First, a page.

Watches & Wonders opened its doors for the third time in Hong Kong and welcomed a surge in visitors, all eager to discover—and buy—the latest timepieces and jewellery from the 12 exhibiting brands. Sean Li takes a closer look. Additional reporting by Char
A certain malaise has been evident in the Asian watch market in recent months. Most brands report mixed numbers, with the declines varying between countries. Long gone is the heyday of double-digit growth when it seemed watchmakers could do no wrong, and the more complicated and expensive the watch, the better. The current state of the market was some months in the making, however, and brands have anticipated the new landscape by focusing on pricesensitive segments, with collections no longer chasing the crown of the highest complications, but the ones that appeal to the impulse buyer.
This market realignment was the backdrop as 12 of the world’s top luxury watch brands were preparing for the third iteration of Watches & Wonders, which took place, once again, in Hong Kong from September 30 to October 3. The first two shows were affected by external factors: in 2013, a typhoon caused frayed nerves at the Hong Kong Convention and Exhibition Centre and delayed flights; in 2014, the early days of Occupy Central caused transport headaches around the venue and led to the cancellation of some related events, though attendance matched the previous year.
On opening day this year, the 12 exhibiting brands—a. Lange & Söhne, Baume & Mercier, Cartier, IWC Schaffhausen, Jaeger-lecoultre, Montblanc, Officine Panerai, Piaget, Richard Mille, Roger Dubuis, Vacheron Constantin and Van Cleef & Arpels—were more than ready to greet the visitors, trade and press. It was clear that any trepidation about attendance was unfounded; it was as if people wanted to make up for lost time from the previous years. The energy levels were palpable in the convention centre and online, with a continuous feed on social media that established Watches & Wonders as the place to be in the watch world for those four days.
Most visitors were already aware of what had been introduced in previous months, starting with the Salon International de
la Haute Horlogerie (SIHH) in Geneva in January, so a new exhibition meant there was a significant expectation for new timepieces to be unveiled. A number of brands not only took the wraps off their latest offerings, but the pieces were also available immediately in boutiques. The strategy proved highly successful, social media buzzing with clients eager to show they were among the first in the world to acquire the new watches.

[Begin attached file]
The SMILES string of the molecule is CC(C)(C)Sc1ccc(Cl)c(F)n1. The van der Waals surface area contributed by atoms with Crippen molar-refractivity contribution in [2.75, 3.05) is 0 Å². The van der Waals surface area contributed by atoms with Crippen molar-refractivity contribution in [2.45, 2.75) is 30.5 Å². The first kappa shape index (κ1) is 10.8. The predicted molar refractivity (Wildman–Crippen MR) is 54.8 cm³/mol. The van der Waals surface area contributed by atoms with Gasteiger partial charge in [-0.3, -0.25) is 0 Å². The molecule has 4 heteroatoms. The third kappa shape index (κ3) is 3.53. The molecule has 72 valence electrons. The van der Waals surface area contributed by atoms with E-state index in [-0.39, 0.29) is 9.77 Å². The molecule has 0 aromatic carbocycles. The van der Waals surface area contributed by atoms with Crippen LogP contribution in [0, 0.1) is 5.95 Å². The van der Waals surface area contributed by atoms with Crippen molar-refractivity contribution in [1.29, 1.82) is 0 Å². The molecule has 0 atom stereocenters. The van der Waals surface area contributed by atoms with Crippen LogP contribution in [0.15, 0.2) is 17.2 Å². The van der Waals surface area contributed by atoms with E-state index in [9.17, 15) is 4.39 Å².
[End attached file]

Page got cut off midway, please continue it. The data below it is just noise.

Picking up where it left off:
Watches & Wonders incorporated more knowledge-building content than ever, with a cultural exhibition organised in conjunction with the Geneva University of Art and Design, which displayed modern interpretations of the ever-so-swiss cuckoo clock created by a number of its students. Watchmaking and
métiers d’art workshops were again offered by the Fondation de la Haute Horlogerie (FHH) and a few of the brands, and proved very popular. New additions were guest speakers, including yours truly, with lectures delivered every few hours on topics ranging from the history of watchmaking to technical explanations of various complications.
There was also a rare opportunity to see, shortly after its official unveiling just two weeks earlier, the Vacheron Constantin Reference 57260—the most complex mechanical watch ever made, with 57 complications and more than 2,800 components. Before he takes delivery of the watch later this year, the private collector who commissioned the piece has allowed the brand to show off the results of eight years of fulltime work by three of its best watchmakers.
When the doors closed on Watches & Wonders, the FHH announced that some 20,000 visitors had attended the fair, a welcome increase of 25 per cent on the previous year. It has certainly given the brands’ managements and watchmakers much to think about, even as they all now turn their attention to SIHH 2016. It would certainly seem that the exhibition was a better reflection of the worldwide state of the watch market—that is, a continued level of interest and a healthy demand—than what many observations would lead you to believe.
The fact is that with the right product mix and watches that are more affordable (they’re still expensive, but not out of reach), clients continue to be very interested and willing to buy. The next few months will determine whether Watches & Wonders will return in 2016; it’s not a trivial exercise to prepare for it, and the brands have to face the reality that the days of annual double-digit growth are unlikely to return any time soon. But the energy and enthusiasm at this year’s Watches & Wonders, not only from Asia but globally, shows that there’s plenty of life in the market and that the interest in fine watchmaking is certainly as strong as ever.
On the following pages are highlights from this year’s Watches & Wonders.
BUSINESS AS USUAL Watchmaking demonstrations, meetings and creative visual displays at Watches & Wonders 2015